To exterminate the Japanese, two methods were used.  The first was to have three Filipino soldiers ride on the back of the tank.  As the tank went over a Japanese foxhole, the Filipinos dropped three hand grenades into the foxhole.  Since the grenades were from WWI, one out of three usually exploded.
    The other method to use to kill the Japanese was to park a tank with one track over the foxhole. The driver gave the other track power resulting with the tank spinning around and grinding its way down into the foxhole.  It was for their performance during this battle that the 192nd Tank Battalion would receive one of its Distinguished Unit Citations.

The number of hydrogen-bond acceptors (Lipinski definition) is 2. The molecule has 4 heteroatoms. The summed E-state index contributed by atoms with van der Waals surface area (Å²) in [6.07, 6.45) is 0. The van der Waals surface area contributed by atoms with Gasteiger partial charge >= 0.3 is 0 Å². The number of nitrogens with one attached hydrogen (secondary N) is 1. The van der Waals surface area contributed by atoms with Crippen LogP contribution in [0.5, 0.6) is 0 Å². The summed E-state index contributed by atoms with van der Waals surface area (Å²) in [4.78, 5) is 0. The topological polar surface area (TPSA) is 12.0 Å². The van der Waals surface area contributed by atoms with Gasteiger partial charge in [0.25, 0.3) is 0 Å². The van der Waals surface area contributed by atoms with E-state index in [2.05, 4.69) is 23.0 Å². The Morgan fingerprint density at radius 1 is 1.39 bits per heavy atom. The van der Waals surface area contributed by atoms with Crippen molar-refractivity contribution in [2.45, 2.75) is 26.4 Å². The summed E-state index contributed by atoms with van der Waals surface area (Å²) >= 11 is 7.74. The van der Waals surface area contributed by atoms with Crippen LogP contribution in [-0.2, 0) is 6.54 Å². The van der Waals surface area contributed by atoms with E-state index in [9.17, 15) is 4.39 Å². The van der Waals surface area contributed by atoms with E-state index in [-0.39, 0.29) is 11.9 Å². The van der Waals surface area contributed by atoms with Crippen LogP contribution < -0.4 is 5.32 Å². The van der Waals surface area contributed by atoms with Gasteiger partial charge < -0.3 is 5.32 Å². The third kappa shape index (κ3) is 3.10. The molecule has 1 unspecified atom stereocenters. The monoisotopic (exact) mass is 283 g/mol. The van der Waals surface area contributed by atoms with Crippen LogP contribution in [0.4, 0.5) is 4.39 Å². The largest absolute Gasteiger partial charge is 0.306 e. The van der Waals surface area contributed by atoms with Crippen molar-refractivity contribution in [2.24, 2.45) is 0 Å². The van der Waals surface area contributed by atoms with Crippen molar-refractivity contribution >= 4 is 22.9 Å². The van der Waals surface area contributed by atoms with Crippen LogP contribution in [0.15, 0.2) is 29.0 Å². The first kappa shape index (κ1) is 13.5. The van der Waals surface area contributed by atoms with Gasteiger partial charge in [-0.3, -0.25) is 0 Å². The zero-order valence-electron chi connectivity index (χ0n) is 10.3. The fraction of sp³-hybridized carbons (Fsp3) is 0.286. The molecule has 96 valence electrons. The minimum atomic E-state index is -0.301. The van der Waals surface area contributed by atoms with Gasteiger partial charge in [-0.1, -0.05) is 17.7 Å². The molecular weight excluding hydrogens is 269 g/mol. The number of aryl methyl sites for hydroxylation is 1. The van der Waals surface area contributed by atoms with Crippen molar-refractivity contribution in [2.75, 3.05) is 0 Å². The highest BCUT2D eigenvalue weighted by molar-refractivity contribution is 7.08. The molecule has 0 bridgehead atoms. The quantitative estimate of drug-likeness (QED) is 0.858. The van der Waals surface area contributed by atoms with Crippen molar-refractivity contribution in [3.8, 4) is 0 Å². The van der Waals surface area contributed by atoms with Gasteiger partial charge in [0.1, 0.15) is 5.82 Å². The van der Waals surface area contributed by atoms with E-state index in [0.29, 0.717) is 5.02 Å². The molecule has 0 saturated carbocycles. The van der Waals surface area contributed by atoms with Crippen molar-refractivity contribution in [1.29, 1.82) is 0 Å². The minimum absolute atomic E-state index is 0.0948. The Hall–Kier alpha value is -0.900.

The company also took part in the Battle of the Points after the Japanese landed troops behind the main line of defense.  The first troops landed were quickly surrounded and cut off.  In an attempt to reinforce them, the Japanese landed additional troops in an attempt to relieve them.  But, they laned them in the wrong spot creating a second pocket that was cut off.  Both pockets were wiped out. 
    On March 2nd or 3rd, during the Battle of the Points.  The tanks had been sent in to wipe out two pockets of Japanese soldiers who had been landed behind the main defensive line.  The Japanese were soon cut off.  When the Japanese attempted to land reinforcements, they landed them at the wrong place creating another pocket.